- Edit My Images
The wheels come off because some people (it seems) would rather score imaginary points instead of communicate their ideas clearly. How hard can it be just to write what you mean and mean what you write?And it was going so well, we nearly made it to post #40 before the wheels came off, that's got to be record for a thread of this nature
Thanks for this, I especially enjoyed Will Self's comments.
The socialist movements of the mid 19th century seem to have felt that people should be gainfully employed during the day then practice arts and crafts during the evenings and weekends. Their ideal was a "new Athens" without the slavery but with wealth and leisure for all.So, just as a hobby then? Just out of interest, what would you define as a ‘proper job’?
Good to see the humourless TP literalists are alive and well.So, just as a hobby then? Just out of interest, what would you define as a ‘proper job’?
Woah! Why on earth was the first comment necessary? I asked because you seemed to have in insight. Please calm down.Good to see the hunourless TP literalists are alive and well.
No, not as a hobby. A 'proper job' is one that pays a wage or salary.
I don't imagine Philip Larkin thought of poetry as a hobby, for example.
I'm perfectly calm. Just taking the psis - which is my hobby.Woah! Why on earth was the first comment necessary? I asked because you seemed to have in insight. Please calm down.
Indeed. Many (most?) artists subsidise their art by doing other jobs like teaching and running workshops. Or in Lowry's case collecting rents. Not too many survive on sales of artworks alone.If a salary or a definite regular wage is your primary driving force, then becoming a practitioner in the visual arts is clearly not going be the most suitable without a great deal of risk and belief in yourself along the way. I know a lot of artists and most make a pretty respectable income either by selling work, teaching part time, running workshops, selling prints, attending fairs, getting gallery representation etc. etc. It is certainly possible.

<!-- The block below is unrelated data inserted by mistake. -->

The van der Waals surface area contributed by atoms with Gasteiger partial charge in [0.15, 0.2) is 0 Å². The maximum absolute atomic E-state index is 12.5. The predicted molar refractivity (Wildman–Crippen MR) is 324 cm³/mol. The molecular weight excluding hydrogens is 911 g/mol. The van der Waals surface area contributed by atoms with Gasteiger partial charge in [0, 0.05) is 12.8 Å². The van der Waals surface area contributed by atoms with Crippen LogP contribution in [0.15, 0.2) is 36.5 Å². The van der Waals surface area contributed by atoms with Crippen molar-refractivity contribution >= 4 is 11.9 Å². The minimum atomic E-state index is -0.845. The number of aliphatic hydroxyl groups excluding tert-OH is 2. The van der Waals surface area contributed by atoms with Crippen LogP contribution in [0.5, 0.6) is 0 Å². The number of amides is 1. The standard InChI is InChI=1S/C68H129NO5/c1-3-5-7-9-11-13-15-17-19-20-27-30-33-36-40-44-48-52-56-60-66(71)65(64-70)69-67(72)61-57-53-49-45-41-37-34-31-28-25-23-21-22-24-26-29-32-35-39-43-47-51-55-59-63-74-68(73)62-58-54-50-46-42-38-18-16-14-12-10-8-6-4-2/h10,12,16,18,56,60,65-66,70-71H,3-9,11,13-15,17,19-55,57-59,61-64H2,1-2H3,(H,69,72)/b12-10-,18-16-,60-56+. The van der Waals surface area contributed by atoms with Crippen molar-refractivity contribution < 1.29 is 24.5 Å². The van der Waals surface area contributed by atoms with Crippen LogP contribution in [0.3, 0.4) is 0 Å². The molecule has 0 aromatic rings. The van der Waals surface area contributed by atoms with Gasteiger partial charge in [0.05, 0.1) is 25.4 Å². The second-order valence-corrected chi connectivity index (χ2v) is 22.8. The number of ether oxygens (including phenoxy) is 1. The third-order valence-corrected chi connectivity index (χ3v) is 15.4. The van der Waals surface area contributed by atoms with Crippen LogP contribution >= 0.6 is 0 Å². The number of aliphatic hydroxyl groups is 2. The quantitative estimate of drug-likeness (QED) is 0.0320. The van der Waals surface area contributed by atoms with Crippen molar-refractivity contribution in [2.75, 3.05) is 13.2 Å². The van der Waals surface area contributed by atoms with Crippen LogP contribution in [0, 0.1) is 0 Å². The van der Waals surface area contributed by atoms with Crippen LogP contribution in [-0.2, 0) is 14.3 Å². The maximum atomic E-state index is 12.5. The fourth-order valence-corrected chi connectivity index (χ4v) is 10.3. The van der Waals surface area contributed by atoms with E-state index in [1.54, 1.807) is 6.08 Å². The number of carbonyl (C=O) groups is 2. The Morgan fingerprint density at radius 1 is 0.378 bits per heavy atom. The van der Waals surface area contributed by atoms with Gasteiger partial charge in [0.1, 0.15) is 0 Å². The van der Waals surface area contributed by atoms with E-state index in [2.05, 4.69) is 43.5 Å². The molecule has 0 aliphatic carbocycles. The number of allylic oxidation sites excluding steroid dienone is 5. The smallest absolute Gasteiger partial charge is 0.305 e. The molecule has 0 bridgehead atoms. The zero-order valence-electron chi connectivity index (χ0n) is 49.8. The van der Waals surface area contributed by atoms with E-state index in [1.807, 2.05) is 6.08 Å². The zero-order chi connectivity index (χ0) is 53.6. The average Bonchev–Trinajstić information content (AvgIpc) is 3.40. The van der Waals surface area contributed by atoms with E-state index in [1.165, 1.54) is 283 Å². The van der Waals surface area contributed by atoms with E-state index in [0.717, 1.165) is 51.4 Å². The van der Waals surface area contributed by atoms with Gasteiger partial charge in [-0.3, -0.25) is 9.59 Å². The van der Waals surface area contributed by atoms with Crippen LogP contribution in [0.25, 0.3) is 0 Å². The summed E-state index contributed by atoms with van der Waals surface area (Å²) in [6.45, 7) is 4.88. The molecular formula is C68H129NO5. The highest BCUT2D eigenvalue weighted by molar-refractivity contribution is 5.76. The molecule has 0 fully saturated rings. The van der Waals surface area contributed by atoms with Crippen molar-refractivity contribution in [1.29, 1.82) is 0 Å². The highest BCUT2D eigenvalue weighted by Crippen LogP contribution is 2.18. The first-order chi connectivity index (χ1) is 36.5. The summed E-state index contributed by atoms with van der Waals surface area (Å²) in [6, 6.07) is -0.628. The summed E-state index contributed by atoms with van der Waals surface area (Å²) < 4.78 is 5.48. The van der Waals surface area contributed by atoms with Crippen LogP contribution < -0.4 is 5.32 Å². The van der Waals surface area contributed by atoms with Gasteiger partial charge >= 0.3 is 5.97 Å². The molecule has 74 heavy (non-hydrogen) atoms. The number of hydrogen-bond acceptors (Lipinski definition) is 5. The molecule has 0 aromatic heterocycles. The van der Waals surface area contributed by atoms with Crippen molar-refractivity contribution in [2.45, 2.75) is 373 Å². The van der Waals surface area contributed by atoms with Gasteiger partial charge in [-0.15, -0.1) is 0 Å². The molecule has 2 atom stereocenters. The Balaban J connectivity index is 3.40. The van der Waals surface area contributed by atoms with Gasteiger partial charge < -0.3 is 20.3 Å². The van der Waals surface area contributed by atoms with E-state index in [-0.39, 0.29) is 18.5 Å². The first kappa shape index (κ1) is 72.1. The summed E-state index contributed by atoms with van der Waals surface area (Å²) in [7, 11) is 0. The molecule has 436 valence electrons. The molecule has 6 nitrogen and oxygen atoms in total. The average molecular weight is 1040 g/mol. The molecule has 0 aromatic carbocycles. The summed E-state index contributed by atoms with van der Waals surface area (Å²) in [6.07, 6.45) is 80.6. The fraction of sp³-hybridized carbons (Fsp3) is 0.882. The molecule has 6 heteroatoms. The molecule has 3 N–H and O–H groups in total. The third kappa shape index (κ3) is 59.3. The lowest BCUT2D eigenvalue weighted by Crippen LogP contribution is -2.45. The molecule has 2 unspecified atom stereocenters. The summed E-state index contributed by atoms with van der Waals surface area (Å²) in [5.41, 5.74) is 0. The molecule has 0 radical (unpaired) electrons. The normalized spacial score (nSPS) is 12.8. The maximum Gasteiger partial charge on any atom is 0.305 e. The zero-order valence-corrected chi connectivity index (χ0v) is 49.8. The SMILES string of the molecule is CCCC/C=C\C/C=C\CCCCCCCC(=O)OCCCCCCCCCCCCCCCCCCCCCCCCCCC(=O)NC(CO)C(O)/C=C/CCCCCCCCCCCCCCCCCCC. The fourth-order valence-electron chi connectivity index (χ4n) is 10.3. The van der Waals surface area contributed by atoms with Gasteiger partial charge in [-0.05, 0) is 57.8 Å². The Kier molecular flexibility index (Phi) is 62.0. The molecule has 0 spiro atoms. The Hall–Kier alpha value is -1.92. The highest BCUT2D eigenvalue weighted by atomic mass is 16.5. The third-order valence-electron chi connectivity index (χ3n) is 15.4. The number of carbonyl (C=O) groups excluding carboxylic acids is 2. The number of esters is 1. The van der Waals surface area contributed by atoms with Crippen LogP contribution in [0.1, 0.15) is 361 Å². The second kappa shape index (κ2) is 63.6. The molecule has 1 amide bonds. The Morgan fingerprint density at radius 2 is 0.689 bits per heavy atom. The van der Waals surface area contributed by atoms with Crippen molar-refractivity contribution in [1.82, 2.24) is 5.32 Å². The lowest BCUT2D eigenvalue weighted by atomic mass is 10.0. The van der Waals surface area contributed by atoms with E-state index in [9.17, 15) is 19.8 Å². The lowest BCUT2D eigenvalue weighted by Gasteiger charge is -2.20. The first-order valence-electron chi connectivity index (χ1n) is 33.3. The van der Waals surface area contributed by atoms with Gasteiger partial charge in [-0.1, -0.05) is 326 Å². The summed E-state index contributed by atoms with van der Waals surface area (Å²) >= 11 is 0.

As I understand it, those 19th century socialists would see that as a form of parasitism. Art in their minds seems to have been for after hours entertainment and not a source of income.Many (most?) artists subsidise their art by doing other jobs like teaching and running workshops.
I'm perfectly calm. Just taking the psis - which is my hobby.
Indeed. Many (most?) artists subsidise their art by doing other jobs like teaching and running workshops. Or in Lowry's case collecting rents. Not too many survive on sales of artworks alone.
Does that make Larkin and Lowry keen enthusiasts/hobbyists/amateurs?If you spend a few hours a week doing other things to add to your income, it’s a very different thing to working most or all of the week and then producing work in your spare time. That is the territory of the keen enthusiast/hobbyist/amateur. There is nothing wrong with that of course bit there is a marked difference.
I agree but there is also a need for the time and space for work to develop. From my own point of view, I think it very unlikely I would bother with the expense of a studio space if I was still working in a full-time day job. The result of this would be the inability to work at a scale that I currently do and in the way that I do, therefore that development is unlikely to have happened and this work would not exist. I guess my story is different to Larkin and Lowry, who knows.Does that make Larkin and Lowry keen enthusiasts/hobbyists/amateurs?
An artist is someone who makes art. Doesn't matter whether they have a day job or not.